Smart physicians are not immune from making highly regrettable mistakes when it comes to employment contracts. And unlike in medicine, you don't get the option of trying a new treatment plan if the first one doesn't work. Physicians are educated, and intellectually sophisticated. This means that, even though you weren’t trained to read legal contracts in medical school, courts expect that you have read and fully understand the terms of the contracts you sign. That means that, both during and even after your employment, you're stuck with the contract you sign, so make sure you avoid these common pitfalls.
On January 9, the 2019 General Assembly Session will convene, and there are several bills that are set to be introduced that may have an impact on Virginia healthcare providers. We will update this post with additional legislation as session progresses.
Beginning January 1, 2019, physicians and other Qualified Healthcare Providers (“QHCPs”) eligible to independently bill for E/M services can obtain standalone reimbursement for Interprofessional Internet Consultations using CPT Codes 99446-99449, 99451, and 99452.
The final 2019 Medicare Physician Fee Schedule (the “Rule”), released on November 1st, creates three new codes in the category of Chronic Care Remote Physiologic Monitoring (“CCRPM”) for (1) initial set-up and patient education, (2) initial device supply, and (3) monitoring data and interacting with patients or caregivers.
The final 2019 Medicare Physician Fee Schedule, released by CMS on November 1, 2018, includes a new code that physicians may use to bill for remote evaluation of images to determine whether or not an in-person office visit is necessary. Learn more about HCPCS Code G2010 and how it can be used in medical practices.
In its Final Rule for the 2019 Medicare Physician Fee Schedule released on Friday, CMS introduced a new code, HCPCS G2012, allowing physicians and other qualified healthcare professionals (“QHCPs”) to be reimbursed for “virtual check-ins” with patients who aren’t sure whether or not their symptoms warrant an in-office visit. Learn more about virtual check-ins and how they can be used by practices.
“Do I really need a healthcare attorney? The Board is simply asking me to answer some questions and provide some documentation. Of course, a Board complaint is a big deal, but this part seems harmless/easy enough. I will just respond and tell them what happened, right?” The reality is that an effective response is not as straightforward as it may seem. Hiring a healthcare attorney to assist in the preparation of your response to a complaint investigation can improve your chances of resolving the complaint at the investigation stage, incidentally saving you money in the long run.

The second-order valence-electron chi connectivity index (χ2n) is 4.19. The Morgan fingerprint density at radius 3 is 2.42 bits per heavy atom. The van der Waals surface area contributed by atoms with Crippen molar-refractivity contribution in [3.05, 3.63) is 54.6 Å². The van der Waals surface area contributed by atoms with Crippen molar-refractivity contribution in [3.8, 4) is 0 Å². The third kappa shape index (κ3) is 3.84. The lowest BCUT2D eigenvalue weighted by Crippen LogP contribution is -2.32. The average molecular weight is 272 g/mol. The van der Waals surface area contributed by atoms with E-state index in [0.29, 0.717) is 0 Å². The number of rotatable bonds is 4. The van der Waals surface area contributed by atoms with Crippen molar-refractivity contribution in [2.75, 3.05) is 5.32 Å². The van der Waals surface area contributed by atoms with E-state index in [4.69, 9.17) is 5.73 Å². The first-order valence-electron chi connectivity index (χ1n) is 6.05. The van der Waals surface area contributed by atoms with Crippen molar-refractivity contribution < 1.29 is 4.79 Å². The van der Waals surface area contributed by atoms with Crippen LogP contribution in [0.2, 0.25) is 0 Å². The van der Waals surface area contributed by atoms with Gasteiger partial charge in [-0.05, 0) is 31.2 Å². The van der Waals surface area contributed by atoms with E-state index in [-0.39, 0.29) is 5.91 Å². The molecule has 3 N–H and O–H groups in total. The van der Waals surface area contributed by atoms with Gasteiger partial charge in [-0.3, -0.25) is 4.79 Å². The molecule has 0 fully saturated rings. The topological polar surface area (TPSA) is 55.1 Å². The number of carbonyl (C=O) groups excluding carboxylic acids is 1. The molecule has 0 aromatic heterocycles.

In Virginia (and in many other states), NPs who do not have an autonomous practice must practice under the direct supervision of a physician as part of a patient care team, pursuant to what is called a “Practice Agreement,” or, “Collaborative Practice Agreement.” A Practice Agreement is an agreement between an NP and the NP’s supervising physician that describes the relationship between the parties, including the procedures to be followed and acts to be performed by the NP in the course of providing care to patients.
With the July 12, 2018 release of its proposed Medicare Physician Fee Schedule for 2019, CMS further opened the door for use and reimbursement of Remote Patient Monitoring (or Remote Physiologic Monitoring, "RPM") services. In doing so, CMS recognizes the role that new communications technologies play in increasing patient engagement and reducing unnecessary costs.
This article discusses how you can lower your risk through email encryption, thereby saving your healthcare practice or organization from an expensive data breach. Email encryption can help your organization protect against the most common form of data breach and better comply with HIPAA standards.
Two Final Rules issued by CMS in November 2017 opened up entirely new avenues for reimbursement of Remote Patient Monitoring services in 2018, creating the potential for better patient outcomes and a boost to a medical practice's bottom line.
Last week, CMS issued a Proposed Rule suggesting changes for Year 2 of the Quality Payment Program ("QPP"), established under the Medicare Access and CHIP Reauthorization Act of 2015. The changes are aimed at reducing administrative and financial burdens of the QPP on physician practices, particularly small independent practices and practices serving rural communities. Per CMS, the Proposed Rule "continues the slow ramp-up of the Quality Payment Program by establishing special policies for Program Year 2 aimed at encouraging successful participation in the program while reducing burden, reducing the number of clinicians required to participate, and preparing clinicians for the CY 2019 performance period."